13 In no particular order: Claire Kehrwald Cook, The MLA's Line by Line. How to Edit Your Own Writing (New York: Modern Language Association, 1985); William Strunk Jr. and E. B. White, The Elements of Style, 3rd edition (New York: Macmillan, 1979); Lucile Vaughan Payne, The Lively Art of Writing (New York: New American Library, 1965); William Zinsser, Writing to Learn (New York: Harper & Row, 1988); Susan R. Horton, Thinking through Writing (Baltimore: Johns Hopkins, 1982); Peter Elbow, Writing with Power (New York: Oxford University Press, 1981); H. W. Fowler, A Dictionary of Modern English Usage, 2nd edition (New York: Oxford University Press, 1965); H. W. Fowler and F. G. Fowler, The King's English, 3rd edition (New York: Oxford University Press, 1931); Walker Gibson, Tough, Sweet & Stuffy: An Essay on Modern American Prose Styles (Bloomington: Indiana University Press, 1966); William Zinsser, On Writing Well, 4th edition (New York: Harper & Row, 1990); Henriette Anne Klauser, Writing on Both Sides of the Brain (San Francisco: Harper & Row, 1986); John B. Williams, Style and Grammar. A Writer's Handbook of Transformations (New York: Dodd, Mead, 1973); The Chicago Manual of Style, 13th edition (Chicago: University of Chicago Press, 1982). This list is far from complete.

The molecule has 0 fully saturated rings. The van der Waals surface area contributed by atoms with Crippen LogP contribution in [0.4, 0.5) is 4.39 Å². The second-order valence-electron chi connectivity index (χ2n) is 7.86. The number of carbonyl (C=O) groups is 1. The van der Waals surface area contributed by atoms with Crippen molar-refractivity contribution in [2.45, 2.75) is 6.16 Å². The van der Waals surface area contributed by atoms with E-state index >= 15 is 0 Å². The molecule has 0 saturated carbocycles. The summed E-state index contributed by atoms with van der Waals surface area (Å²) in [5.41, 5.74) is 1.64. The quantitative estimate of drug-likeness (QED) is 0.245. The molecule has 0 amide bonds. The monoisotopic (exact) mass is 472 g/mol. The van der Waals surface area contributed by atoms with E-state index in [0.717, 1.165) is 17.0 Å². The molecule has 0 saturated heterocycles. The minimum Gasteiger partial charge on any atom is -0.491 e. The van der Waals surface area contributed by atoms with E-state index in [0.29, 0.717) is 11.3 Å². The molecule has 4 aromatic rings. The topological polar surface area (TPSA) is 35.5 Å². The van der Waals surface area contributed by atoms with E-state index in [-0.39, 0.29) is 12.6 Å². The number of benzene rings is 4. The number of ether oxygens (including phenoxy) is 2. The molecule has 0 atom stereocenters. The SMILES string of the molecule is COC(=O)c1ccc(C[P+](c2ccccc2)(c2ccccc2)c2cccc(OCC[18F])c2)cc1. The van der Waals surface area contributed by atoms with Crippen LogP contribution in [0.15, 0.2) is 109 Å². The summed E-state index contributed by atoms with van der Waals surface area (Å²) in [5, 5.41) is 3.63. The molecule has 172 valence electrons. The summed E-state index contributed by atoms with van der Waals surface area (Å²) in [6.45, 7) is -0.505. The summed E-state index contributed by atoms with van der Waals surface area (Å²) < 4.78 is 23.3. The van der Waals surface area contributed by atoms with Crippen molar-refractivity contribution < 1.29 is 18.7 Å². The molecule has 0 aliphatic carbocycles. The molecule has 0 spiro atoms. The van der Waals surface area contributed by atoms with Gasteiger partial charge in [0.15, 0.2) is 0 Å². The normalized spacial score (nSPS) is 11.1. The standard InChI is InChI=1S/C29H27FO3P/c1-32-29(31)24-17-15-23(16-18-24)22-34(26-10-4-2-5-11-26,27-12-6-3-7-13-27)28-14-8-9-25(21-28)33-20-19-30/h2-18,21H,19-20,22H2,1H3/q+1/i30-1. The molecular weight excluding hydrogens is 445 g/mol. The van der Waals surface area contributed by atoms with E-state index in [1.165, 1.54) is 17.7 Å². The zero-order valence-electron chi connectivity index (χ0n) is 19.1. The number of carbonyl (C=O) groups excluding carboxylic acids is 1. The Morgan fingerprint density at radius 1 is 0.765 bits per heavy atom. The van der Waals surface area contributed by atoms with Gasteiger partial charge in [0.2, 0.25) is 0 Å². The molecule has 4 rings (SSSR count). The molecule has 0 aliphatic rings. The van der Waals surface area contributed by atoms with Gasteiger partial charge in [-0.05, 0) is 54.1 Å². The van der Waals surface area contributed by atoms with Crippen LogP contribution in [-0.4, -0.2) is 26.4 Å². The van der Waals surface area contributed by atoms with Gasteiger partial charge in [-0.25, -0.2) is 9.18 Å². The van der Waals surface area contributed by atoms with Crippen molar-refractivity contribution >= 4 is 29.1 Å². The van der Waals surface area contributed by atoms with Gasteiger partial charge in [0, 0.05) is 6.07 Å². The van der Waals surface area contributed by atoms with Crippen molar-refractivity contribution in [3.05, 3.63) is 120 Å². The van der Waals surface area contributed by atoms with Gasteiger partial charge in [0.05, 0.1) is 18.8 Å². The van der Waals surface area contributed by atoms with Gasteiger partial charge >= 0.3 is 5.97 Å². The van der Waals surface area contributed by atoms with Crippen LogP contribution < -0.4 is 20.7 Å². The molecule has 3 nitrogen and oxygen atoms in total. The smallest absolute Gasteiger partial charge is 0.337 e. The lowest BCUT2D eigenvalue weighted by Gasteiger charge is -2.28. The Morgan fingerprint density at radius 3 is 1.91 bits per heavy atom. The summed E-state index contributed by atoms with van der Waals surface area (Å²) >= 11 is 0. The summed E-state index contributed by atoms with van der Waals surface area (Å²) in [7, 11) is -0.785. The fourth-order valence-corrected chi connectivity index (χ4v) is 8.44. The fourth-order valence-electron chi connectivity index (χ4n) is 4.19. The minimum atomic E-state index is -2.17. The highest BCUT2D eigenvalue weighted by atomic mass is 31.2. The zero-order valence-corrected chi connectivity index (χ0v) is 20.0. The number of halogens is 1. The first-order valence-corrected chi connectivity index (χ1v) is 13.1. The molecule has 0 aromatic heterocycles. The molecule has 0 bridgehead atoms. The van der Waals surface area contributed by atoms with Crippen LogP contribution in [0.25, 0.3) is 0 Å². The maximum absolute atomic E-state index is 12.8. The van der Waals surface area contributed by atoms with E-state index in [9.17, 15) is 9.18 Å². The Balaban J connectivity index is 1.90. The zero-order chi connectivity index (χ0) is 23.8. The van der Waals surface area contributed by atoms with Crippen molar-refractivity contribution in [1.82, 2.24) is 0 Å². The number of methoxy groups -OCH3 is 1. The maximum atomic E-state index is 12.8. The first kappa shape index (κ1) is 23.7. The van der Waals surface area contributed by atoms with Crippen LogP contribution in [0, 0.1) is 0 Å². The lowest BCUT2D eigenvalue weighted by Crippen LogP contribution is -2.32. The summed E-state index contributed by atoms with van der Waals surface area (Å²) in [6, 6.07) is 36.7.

14 "Horton Hears a Whom," Linguafranca, February-March, 1992, pp. 6-7. For a copy of the directory, send a self-addressed stamped envelope to the Grammar Hotline Directory, Tidewater Community College Writing Center, 1700 College Crescent, Virginia Beach, VA 23456.
     15 WordPerfect does have a Spanish spelling checker, thesaurus, and hyphenator.
     16 That vosotros is not used in Spanish America is one of the great myths of Spanish language instruction, at least in the U.S. The following quote from Sandino was displayed on a billboard in Nicaragua: "…Más de un batallón de los vuestros, invasor rubio, habrá mordido el polvo de mis agrestes montañas." (Reproduced in John G. Copland, Ralph Kite, and Lynn Sandstedt, Literatura y arte, 4th ed. [n.p.: Hold, Rinehart and Winston, 1989], p. 123. Note the use of the word "vigésimo" in the caption, a word left undefined in the book's glossary. Another myth of Spanish language teaching is the unimportance of ordinal numbers above décimo. Other than those created by me, I know of no American course or textbook in which they are taught.)
     17 "El Nunca dimittis del patriarca Ribera," in his El problema morisco (desde otras laderas) (Madrid: Libertarias, 1991), pp. 196-318, at p. 290.
     18 "El romance visto por Cervantes," in Estudios cervantinos (Barcelona: Sirmio, 1991 [1992]), 57-82.